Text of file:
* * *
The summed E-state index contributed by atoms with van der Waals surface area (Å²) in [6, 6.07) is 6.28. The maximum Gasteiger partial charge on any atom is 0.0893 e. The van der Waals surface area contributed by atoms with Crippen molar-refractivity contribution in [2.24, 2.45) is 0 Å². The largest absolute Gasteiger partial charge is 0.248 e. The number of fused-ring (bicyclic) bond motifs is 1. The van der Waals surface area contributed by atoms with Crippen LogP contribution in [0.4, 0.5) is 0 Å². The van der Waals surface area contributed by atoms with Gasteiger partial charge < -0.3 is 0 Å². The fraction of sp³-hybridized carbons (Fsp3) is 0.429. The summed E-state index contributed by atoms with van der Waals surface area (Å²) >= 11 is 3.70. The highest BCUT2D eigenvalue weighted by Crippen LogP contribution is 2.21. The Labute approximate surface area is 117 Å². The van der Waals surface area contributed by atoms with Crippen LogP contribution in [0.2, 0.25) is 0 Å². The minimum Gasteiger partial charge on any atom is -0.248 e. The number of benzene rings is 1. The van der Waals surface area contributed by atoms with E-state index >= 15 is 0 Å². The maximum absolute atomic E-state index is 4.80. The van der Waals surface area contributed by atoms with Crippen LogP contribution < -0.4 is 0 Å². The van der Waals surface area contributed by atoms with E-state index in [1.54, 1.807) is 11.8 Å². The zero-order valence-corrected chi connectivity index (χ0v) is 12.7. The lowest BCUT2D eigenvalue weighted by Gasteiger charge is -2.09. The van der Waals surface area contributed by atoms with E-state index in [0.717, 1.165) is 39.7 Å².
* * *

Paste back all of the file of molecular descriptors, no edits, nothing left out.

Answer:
The summed E-state index contributed by atoms with van der Waals surface area (Å²) in [6, 6.07) is 6.28. The maximum Gasteiger partial charge on any atom is 0.0893 e. The van der Waals surface area contributed by atoms with Crippen molar-refractivity contribution in [2.24, 2.45) is 0 Å². The largest absolute Gasteiger partial charge is 0.248 e. The number of fused-ring (bicyclic) bond motifs is 1. The van der Waals surface area contributed by atoms with Crippen LogP contribution in [0.4, 0.5) is 0 Å². The van der Waals surface area contributed by atoms with Gasteiger partial charge < -0.3 is 0 Å². The fraction of sp³-hybridized carbons (Fsp3) is 0.429. The summed E-state index contributed by atoms with van der Waals surface area (Å²) >= 11 is 3.70. The highest BCUT2D eigenvalue weighted by Crippen LogP contribution is 2.21. The Labute approximate surface area is 117 Å². The van der Waals surface area contributed by atoms with Crippen LogP contribution in [0.2, 0.25) is 0 Å². The minimum Gasteiger partial charge on any atom is -0.248 e. The number of benzene rings is 1. The van der Waals surface area contributed by atoms with E-state index >= 15 is 0 Å². The maximum absolute atomic E-state index is 4.80. The van der Waals surface area contributed by atoms with Crippen LogP contribution < -0.4 is 0 Å². The van der Waals surface area contributed by atoms with E-state index in [1.54, 1.807) is 11.8 Å². The zero-order valence-corrected chi connectivity index (χ0v) is 12.7. The lowest BCUT2D eigenvalue weighted by Gasteiger charge is -2.09. The van der Waals surface area contributed by atoms with E-state index in [0.717, 1.165) is 39.7 Å².